I might have felt snarky toward Joni the way our classmates did, but I too suffered an accident while in Mr. A’s class.  In my case, it just involved being knocked unconscious by a soccer ball kicked by Mr. A.  That was a very embarrassing incident, but at least I recovered from it quickly. 

The following year, Joni was in my fifth grade class.  That year, I witnessed another classmate getting hurt, though this time, it wasn’t Joni.  It was another person who, at the time, was a friend of mine.  We were in PE class and she was climbing the bleachers when her leg slipped between the seat and the foot board.  She tore a huge gash in her leg, right by her knee.  I remember all the blood and our gym teacher (not Mr. A, though he did become a gym teacher at that school that year) picking her up in his arms and rushing her to the office where someone called an ambulance.  This girl’s bleacher accident also happened right in front of me and it reminded of me of when Joni broke her leg.  My other injured classmate screamed, but she didn’t sound like Frank Nelson.  She, too, used crutches for weeks afterwards.

One of my last clear memories of Joni was at Christmas time.  We had a gift exchange and Joni drew my name.  On the day of the gift exchange, the teacher asked me to come speak with her out in the hall.  While we were out there, she handed me a present, which turned out to be a little Smurf pin.  I think it depicted Papa Smurf grinning and holding a flower.  She said she had bought it for me because Joni had drawn my name and she knew the present Joni was going to give me would suck.  She didn’t phrase it that way, of course, but that was the basic gist of what she was saying.  I think I remember her telling me that Joni’s family didn’t have any money or something to that effect.  I believed it, having been in school with Joni for a couple of years.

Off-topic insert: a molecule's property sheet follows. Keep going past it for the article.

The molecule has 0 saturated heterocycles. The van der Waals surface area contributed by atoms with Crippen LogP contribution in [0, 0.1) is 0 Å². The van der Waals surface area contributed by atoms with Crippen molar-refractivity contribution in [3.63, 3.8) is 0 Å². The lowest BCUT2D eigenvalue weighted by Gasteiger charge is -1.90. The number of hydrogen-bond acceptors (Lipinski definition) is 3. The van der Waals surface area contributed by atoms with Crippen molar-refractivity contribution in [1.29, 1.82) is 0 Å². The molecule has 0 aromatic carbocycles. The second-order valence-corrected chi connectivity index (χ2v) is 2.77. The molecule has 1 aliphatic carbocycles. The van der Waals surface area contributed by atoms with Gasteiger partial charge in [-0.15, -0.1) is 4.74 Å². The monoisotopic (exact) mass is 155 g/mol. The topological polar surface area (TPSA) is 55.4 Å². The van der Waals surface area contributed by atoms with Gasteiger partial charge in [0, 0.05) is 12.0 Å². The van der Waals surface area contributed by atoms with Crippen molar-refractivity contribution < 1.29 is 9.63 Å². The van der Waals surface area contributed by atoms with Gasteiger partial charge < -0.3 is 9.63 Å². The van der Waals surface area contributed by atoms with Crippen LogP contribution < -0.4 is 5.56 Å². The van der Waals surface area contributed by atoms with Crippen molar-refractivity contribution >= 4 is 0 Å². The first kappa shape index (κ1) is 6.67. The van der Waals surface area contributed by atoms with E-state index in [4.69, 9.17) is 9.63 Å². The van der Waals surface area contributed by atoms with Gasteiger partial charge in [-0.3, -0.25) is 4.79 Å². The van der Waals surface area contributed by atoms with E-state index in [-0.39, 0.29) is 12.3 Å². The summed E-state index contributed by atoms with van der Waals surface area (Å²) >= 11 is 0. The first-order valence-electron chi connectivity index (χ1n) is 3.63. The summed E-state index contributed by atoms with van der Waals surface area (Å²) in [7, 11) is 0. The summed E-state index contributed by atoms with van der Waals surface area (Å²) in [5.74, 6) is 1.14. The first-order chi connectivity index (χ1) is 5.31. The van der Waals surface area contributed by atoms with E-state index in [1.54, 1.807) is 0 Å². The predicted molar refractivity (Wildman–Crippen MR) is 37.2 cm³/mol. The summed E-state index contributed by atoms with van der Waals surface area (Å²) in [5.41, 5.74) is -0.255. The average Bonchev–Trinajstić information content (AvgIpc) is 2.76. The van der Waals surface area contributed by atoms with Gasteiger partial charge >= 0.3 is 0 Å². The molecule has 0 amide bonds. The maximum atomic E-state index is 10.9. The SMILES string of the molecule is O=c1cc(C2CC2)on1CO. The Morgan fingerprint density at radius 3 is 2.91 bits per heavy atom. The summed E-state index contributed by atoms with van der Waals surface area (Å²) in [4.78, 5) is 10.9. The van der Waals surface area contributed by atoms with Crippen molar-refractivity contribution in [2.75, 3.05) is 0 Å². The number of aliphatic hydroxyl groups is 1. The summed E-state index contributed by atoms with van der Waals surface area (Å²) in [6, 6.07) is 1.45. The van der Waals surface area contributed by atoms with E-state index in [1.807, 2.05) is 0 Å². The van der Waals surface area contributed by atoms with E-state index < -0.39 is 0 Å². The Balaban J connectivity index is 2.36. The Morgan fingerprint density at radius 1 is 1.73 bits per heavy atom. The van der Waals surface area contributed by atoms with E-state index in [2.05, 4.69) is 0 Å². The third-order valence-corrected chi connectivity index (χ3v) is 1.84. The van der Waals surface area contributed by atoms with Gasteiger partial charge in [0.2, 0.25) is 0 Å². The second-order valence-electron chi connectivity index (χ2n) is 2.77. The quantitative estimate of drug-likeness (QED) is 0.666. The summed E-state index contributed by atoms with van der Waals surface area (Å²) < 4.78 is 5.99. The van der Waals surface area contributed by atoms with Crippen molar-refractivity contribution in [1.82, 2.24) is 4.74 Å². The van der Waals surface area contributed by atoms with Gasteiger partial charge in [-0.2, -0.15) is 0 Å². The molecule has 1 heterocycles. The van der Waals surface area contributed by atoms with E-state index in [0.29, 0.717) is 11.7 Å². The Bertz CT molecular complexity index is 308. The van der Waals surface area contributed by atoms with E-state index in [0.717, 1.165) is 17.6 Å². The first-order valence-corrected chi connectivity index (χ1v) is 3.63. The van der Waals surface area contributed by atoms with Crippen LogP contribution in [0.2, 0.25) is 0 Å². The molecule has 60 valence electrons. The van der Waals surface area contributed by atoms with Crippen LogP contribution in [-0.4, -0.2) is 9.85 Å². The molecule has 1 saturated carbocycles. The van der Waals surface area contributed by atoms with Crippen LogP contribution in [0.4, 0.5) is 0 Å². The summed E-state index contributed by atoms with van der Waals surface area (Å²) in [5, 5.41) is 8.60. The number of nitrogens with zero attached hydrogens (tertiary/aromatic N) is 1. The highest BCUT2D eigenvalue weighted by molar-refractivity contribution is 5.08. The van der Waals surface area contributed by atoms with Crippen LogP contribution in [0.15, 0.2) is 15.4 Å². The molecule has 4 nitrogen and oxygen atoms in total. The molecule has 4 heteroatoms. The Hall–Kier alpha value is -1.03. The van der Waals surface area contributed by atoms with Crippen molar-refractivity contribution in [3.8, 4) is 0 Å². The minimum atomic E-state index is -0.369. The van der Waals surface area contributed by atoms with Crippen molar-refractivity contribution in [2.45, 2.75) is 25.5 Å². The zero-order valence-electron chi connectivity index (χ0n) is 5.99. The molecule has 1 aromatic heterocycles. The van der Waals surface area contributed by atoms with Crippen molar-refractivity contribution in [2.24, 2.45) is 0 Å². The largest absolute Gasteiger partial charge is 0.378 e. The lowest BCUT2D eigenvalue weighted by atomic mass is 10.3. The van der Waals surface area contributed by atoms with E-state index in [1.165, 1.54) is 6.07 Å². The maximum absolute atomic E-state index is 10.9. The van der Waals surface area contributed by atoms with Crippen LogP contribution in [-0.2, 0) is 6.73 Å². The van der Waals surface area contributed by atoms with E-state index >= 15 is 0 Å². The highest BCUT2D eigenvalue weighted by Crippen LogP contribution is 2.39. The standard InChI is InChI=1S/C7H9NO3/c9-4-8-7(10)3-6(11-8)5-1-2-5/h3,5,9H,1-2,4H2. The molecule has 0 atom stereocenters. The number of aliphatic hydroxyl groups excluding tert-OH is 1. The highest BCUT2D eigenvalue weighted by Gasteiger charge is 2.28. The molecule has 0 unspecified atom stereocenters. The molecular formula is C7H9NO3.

Sure enough, when it came time for gift exchanges, I got Joni’s gift wrapped in rumpled notebook paper.  It was a Christmas ornament that we’d all made in class and hers was painted several different non-complementary colors.  Since the teacher had prepared me, I managed to accept the gift gracefully.  And though I was never a fan of the Smurfs, it took many years before I could bring myself to get rid of that little Smurf pin that my teacher had bought for me.  To this day, I still have the same luck when it comes to secret gift exchanges.  I always get the person who buys me booze and then drinks it all before they present it to me (yes, this did actually happen to me once when I worked at a country club).

After fifth grade, Joni moved away.  I didn’t know where she went and, in time, even forgot all about her.  But then someone on Facebook posted one of those class pictures and I saw her in it, again reminding me that she was part of my childhood.  I looked up Joni because I was curious about where she is and how she’s doing.  It looks like she’s doing fine.  I was a little dismayed to find out that she’s already a grandmother.  Since we are the same age, I hate the idea that I’m old enough to have grandchildren… but hell, I guess I am.  I see that she’s still awkward looking, but apparently has a lot of friends, a loving family, and a good sense of humor.